We Can’t Afford To Become Complacent

Trust Chief Executive, Kevin McGeeI want to mention a couple of things today that are important to myself, the Trust and to colleagues across the organisation equally.

The first is the continued infection prevention control measures that will remain in place across all our hospital and community settings – and indeed those of the wider health and social care system not just across Blackpool and the Fylde Coast but nationally for the NHS.

I know this is in direct contrast to the Prime Minister’s announcement on Monday, where he confirmed that mandatory social distancing and mask wearing would come to an end on Monday.

But we are still seeing rising cases of Covid in our communities and admissions to hospital. I know many of you watch the Trust’s brilliant Medical Director Dr Jim Gardner in his weekly video blog and he talks about the continued challenges around Covid each and every week. You can see his latest episode here and listen to an audio-only podcast version here for more details, and I would encourage you to check in with his update regularly for the latest information.

What is clear, is that we can’t afford to become complacent in terms of infection control, especially in our settings where people are already fighting illness and injury and colleagues are at increased risk. We have put in place rigorous processes to keep our patients and indeed each other safe as we go about our working lives.

I make no apology that we will not be standing these down and I know I speak for the entire team when I say we appreciate your ongoing support with this when you come into one of our settings or into contact with a colleague.

On our premises, nothing will change. This includes wearing a face mask, respecting social distancing and gelling your hands on entry. Please if you’re asked to continue to respect this guidance know that it is there for your safety and especially to protect staff who have and continue to work so incredibly hard to make sure patients get the care and support they need to return home and recover. Arguing or challenging colleagues is neither welcome or helpful and it will not be tolerated. The controls are mandatory and they aren’t able to relax them unless you have a clear exemption to do so.

This will affect visiting for some time yet too and please do check the latest on those arrangements here. Most visiting is currently suspended albeit it there are exceptions, of course.

I know we are looking forward to some ‘freedoms’ in our lives for the first time since March 2020 and I don’t underestimate how welcome this will be for most people.

But as well as retaining measures within the Trust, I do want to urge caution and highlight this idea of personal responsibility more generally. I have documented in this blog many times the relentless battle against this terrible virus and the many people we have lost to it. Please, be mindful of continued hand hygiene and social distancing and the effectiveness of continuing to do both where possible to keep yourself and those around you safe.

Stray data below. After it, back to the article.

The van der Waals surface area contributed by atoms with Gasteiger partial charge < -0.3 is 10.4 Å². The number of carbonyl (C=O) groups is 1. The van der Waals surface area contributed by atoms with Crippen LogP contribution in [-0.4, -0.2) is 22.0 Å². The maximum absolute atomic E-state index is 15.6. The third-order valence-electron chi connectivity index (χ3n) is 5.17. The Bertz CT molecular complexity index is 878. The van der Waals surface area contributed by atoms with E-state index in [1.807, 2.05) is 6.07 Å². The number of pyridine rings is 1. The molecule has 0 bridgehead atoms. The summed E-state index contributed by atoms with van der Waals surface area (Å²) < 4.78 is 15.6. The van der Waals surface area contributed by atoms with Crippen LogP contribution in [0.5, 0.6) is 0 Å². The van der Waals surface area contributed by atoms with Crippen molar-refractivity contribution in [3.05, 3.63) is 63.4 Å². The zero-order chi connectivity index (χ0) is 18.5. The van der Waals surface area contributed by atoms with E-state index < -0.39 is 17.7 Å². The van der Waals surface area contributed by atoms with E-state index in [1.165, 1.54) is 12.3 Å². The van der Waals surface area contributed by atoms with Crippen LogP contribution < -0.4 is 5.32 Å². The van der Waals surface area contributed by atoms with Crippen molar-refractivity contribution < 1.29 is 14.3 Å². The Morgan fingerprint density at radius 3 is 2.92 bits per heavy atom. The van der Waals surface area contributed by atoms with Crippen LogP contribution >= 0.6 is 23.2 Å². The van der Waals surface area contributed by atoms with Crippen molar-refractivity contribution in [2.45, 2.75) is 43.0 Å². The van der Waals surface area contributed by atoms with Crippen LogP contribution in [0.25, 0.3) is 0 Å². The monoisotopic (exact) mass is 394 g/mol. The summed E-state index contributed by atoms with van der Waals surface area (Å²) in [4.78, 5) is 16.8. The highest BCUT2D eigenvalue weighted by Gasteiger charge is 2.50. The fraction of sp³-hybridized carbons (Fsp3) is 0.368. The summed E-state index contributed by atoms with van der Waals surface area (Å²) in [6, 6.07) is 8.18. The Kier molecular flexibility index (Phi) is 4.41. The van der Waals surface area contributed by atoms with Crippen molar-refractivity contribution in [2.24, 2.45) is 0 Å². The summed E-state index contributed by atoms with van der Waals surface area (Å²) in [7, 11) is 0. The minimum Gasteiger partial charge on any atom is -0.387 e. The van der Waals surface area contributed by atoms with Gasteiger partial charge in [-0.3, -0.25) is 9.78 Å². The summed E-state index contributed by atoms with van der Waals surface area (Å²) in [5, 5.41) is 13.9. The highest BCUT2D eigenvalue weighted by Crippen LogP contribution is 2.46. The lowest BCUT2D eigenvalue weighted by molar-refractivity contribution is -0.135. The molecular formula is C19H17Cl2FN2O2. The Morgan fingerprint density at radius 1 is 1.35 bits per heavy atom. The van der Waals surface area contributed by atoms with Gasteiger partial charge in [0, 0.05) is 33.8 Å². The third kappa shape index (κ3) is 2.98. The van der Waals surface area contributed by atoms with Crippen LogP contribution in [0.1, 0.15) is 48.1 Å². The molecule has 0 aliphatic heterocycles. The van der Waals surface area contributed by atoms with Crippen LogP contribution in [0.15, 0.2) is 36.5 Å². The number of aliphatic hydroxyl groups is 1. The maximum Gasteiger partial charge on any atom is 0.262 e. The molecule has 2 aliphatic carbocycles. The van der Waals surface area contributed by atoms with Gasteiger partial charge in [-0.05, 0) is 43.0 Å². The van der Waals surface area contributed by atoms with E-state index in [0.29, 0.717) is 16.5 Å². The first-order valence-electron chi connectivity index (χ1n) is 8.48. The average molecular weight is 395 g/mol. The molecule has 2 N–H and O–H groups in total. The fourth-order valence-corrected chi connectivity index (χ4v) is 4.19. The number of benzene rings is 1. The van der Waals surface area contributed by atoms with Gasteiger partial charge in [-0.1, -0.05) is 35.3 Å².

Secondly, I wanted to reiterate the message I issued across the Trust earlier this week about racism following the events that unfolded following the final of Euro 2020 on Sunday.

Like many people, I feel very strongly about this subject and am certain colleagues within the Trust Board and around the organisation feel the same.

I’ve been really clear and I reiterate this again now for anyone from outside of the organisation who is now reading this:

The Trust is an anti-racist organisation. We will not and do not tolerate racism.

As we have seen this week, simply being against racism is no longer enough. If we see something, we must actively say something. If you face abuse, please do not accept it. If you see someone else being abused, please do not ignore it.

Be in no doubt – unacceptable language or behaviour towards others has no place in our culture, within our wards, in our community or our workplaces.

Whether you are a member of the team or someone visiting our settings, we encourage you to speak up, call it out and reject it. We want staff, service users and carers to feel supported and safe, irrespective of skin colour, culture, ethnicity or faith, gender, sexuality or if they have a disability.

Our most recent staff survey clearly shows that racism is an issue in the NHS, with six per cent of colleagues experiencing discrimination at work within the last 12 months. Some of this will have emanated from colleagues and other times from patients and their families.

Wherever it comes from, we must recognise it is still out there and come together to stop it. We will support you every step of the way.

If you experience or witness any form of racism – or any unacceptable behaviour, language or manifestation – please report it. Staff should do this through their line manager, through colleagues in the People team or our brilliant Freedom to Speak Up Guardians here bfwh.ftsug@nhs.net

Patients and their families should raise it with a colleague immediately or through our Patient Relations Team here. Call them on 01253 955588 / 89 or email bfwh.patientrelations@nhs.net

I am proud of our diverse workforce and the care we provide to everyone, no matter their background. We will play our part in creating a society free from discrimination and a workplace that is safe, happy and where everybody can thrive.

There is more to do, but with your help as a colleague, volunteer, patient or partner, we can achieve equality for all. You can learn more about Blackpool Teaching Hospitals’ Equality and Diversity policies here

Let’s continue to be actively anti-racist and work together for a better future for all.

Kevin McGee

Chief Executive

Blackpool Teaching Hospitals NHS Foundation Trust

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